Share This Article:
Back to Blog

Best Practices for a Social Media Policy in the Workplace

Best Practices for a Social Media Policy in the Workplace

Social media policies in the workplace can be intimidating and many HR teams may not know where to start. According to market and consumer data firm Statista, there were more than 233 million social media users in the U.S. in 2020, which equates to roughly more than two-thirds of all Americans on social platforms of some kind. In other words, it’s a good bet that everyone who works for your company probably uses social media in some way.

Handling social media in the modern workplace is a complicated issue, but with some careful evaluation, you can figure out how to take on these challenges.


How to Evaluate Your Current Social Media Policy

The culture and industry of your organization will drive how you evaluate your social media policy and how you approach the spectrum of opinions expressed publicly. Consider three different factors when you begin evaluating your social media policy:

1. Your Industry 

The nature of your industry may matter when you consider how you evaluate your social media policy because people have different expectations for employees in different industries.

If your organization strives to be experts in a particular field, your reputation can easily be shattered if an employee makes negative or inappropriate remarks about the industry they’re trusted to work in. It can even be a legal issue—for example, if a medical worker shared the information or photo of a patient on social media and breached HIPAA compliance.

2. Your Culture

Much like other company rules and ideas, the culture of your organization will almost certainly have an impact on how you treat your social media policy. Some businesses prize individuality and self-expression. They want their employees to feel comfortable sharing their thoughts and ideas online with relative freedom.

What is it about your business that lends itself to stricter or looser social media policies? More buttoned-up organizations—possibly older, more traditional companies—may opt for the former policy while a tech startup might stick with the latter. Or, these qualities could be reversed. Every business is different, after all. An effective Culture Guide will help inform how you consider this factor.

3. The Person's Role in the Organization 

Maybe most important in this evaluation equation is how the social media policy applies to different people in your organization. When you begin evaluating your social media policy, you need to consider how the leadership in the organization uses social media and if their online behavior will make it more difficult to hold your employees accountable if the leaders are out there posting inflammatory stuff too.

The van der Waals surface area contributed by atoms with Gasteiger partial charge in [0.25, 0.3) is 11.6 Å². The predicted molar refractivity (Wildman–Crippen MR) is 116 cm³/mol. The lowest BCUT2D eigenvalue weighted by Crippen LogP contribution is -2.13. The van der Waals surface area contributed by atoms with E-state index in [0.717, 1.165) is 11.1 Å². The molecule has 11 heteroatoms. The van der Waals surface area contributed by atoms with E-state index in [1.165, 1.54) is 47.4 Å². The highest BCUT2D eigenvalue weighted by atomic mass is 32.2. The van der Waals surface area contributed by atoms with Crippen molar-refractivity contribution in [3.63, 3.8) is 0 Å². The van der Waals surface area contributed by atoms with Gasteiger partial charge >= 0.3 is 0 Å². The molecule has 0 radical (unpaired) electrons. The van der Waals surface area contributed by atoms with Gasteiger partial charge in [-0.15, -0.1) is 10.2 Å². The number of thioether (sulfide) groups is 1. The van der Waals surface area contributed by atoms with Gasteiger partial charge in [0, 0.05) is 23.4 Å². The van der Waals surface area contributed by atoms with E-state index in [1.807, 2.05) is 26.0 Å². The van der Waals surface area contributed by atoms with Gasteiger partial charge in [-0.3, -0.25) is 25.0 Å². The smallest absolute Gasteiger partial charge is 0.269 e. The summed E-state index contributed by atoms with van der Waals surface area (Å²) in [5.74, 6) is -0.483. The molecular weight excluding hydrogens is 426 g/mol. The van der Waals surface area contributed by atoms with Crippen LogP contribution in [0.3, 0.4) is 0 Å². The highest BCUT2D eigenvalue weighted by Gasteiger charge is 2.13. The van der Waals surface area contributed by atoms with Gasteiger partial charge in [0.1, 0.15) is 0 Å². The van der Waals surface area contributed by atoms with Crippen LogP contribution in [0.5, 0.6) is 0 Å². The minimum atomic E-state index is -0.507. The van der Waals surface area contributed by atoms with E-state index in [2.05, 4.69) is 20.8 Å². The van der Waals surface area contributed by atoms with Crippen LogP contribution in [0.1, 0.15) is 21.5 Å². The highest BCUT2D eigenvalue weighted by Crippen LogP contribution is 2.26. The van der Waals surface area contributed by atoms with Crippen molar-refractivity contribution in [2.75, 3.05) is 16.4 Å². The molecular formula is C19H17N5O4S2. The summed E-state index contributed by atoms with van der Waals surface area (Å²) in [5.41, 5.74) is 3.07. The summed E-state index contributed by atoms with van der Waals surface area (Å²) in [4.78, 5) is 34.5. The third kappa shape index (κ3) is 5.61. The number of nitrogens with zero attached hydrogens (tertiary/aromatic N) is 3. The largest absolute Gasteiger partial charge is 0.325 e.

What Makes A Great Social Media Policy

A great social media policy should include the following best practices:

  1. Flexible: Your social media policy should be flexible and broad enough to apply to all sorts of possible scenarios—even situations you can’t possibly consider yet. It should apply the same for TikTok as it does for Twitter, Instagram, and whatever social media platform comes next by being flexible and broad. 
  2. Encourage Common Sense: Most organizations can’t possibly predict what situations may arise with their employees and social media, and that’s okay. While you might not specifically identify how employees should act under certain circumstances or on specific platforms, a good social media policy should reiterate that you’re putting trust in employees to be smart and professional.
  3. Easily accessible: Your social media policy should be communicated to employees during the onboarding process so that everyone knows from their very first day what’s expected of them when they’re operating in online social spaces. It should also be easily accessible—and completely digital—in your organization’s handbook or Culture Guide so that employees can download and reference it at any time. An HRIS like BerniePortal can help you catalog important compliance information like your updated social media policy or other Culture Guide components as well.


Our Example of a Social Media Policy

The following is the introduction of BerniePortal’s own social media policy:

BerniePortal respects the free speech rights of all Team Members. The guidelines below are intended to help you gauge the impact of your online behavior about BerniePortal, its customers and investors, its relationships with stakeholders, and on your own career—and help you make the right choices. 

It is not intended to cover every possible situation or scenario that may evolve as a result of your post, comment, share, retweet, or like. Above all, BerniePortal relies on the trust invested in your judgment, and it will continue to look to its Team Members to use their common sense in managing their social media profiles.

HR Mission Statement Blog CTA

Share This Article:

Related Posts

Thomas J. Peters, best known for his book In Search of Excellence, once stated, “The day...

According to the Ethics and Compliance Initiative’s (ECI) 2023 Global Business Ethics...

The IRS announced in May of 2024 the updated HSA contribution limits for 2025, which take...

Summer officially starts on June 20th this year, but any HR pro knows that summer really...

Submit a Comment